To The Lighthouse

August's book on my New Year's Resolution Reading List was To the Lighthouse by Virginia Woolf.

Here's what Time Magazine had to say about it:
After Woolf published her breakthrough novel Mrs. Dalloway, she raised the stakes and broadened her focus. To the Lighthouse is a stately dance of time, hope and art, as performed by the Ramsay family and their immediate friends as they vacation at a house in the Hebrides. Mrs. Ramsay is a housewife and hostess; her husband is a cold, analytical philosopher; drawn in their wake are, among others, a struggling young painter named Lily Briscoe and their little son James, whose dearest wish is to take a boat ride to a nearby lighthouse. The novel begins as a poignant portrait of family dynamics, but Woolf sets the second half of the book a decade after the first, and that allows her to turn To the Lighthouse into a study of the damage that time and history inflict on the Ramsays' hopes and dreams, and a celebration of what endures.
I am big Virginia Woolf fan and I loved "Three Guineas" and "A Room of One's Own", both non-fiction.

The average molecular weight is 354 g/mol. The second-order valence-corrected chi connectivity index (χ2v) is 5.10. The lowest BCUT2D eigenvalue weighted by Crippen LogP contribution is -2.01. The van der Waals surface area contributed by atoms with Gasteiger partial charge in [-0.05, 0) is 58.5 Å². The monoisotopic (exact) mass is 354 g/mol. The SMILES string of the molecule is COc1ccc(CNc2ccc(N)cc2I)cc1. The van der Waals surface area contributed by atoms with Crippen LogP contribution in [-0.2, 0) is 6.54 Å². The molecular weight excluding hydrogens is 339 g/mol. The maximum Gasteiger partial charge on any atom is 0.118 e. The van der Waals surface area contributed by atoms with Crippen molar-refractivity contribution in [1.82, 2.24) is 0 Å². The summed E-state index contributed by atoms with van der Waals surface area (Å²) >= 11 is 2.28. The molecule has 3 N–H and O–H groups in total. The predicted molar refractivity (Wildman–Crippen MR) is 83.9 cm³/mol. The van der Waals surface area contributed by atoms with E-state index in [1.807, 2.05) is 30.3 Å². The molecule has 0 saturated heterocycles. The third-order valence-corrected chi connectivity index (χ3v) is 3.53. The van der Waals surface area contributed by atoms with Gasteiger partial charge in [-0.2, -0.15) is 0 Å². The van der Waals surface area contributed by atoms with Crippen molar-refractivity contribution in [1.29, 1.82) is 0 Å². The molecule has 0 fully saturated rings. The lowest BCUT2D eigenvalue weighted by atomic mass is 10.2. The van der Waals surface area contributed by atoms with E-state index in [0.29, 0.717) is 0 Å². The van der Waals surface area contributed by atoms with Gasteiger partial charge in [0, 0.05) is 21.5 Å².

I guess the groundbreaking thing about this is that it really has little plot to speak of.  Its sort as if you had a secretary in your head just recording your thoughts as you went through your day - the plot actually becomes unnecessary for the author's purposes, we're just sort of eavesdropping in the characters' heads.    I think the payoff in the book does come from the passage of time and we see the way the characters have changed and the way Mrs. Ramsay's thoughts, fears and aspirations for her family have ultimately played out over time.  

I thought the book was interesting and moving.  I didn't love it the way I had perhaps wanted to, but it was well worth the time. 

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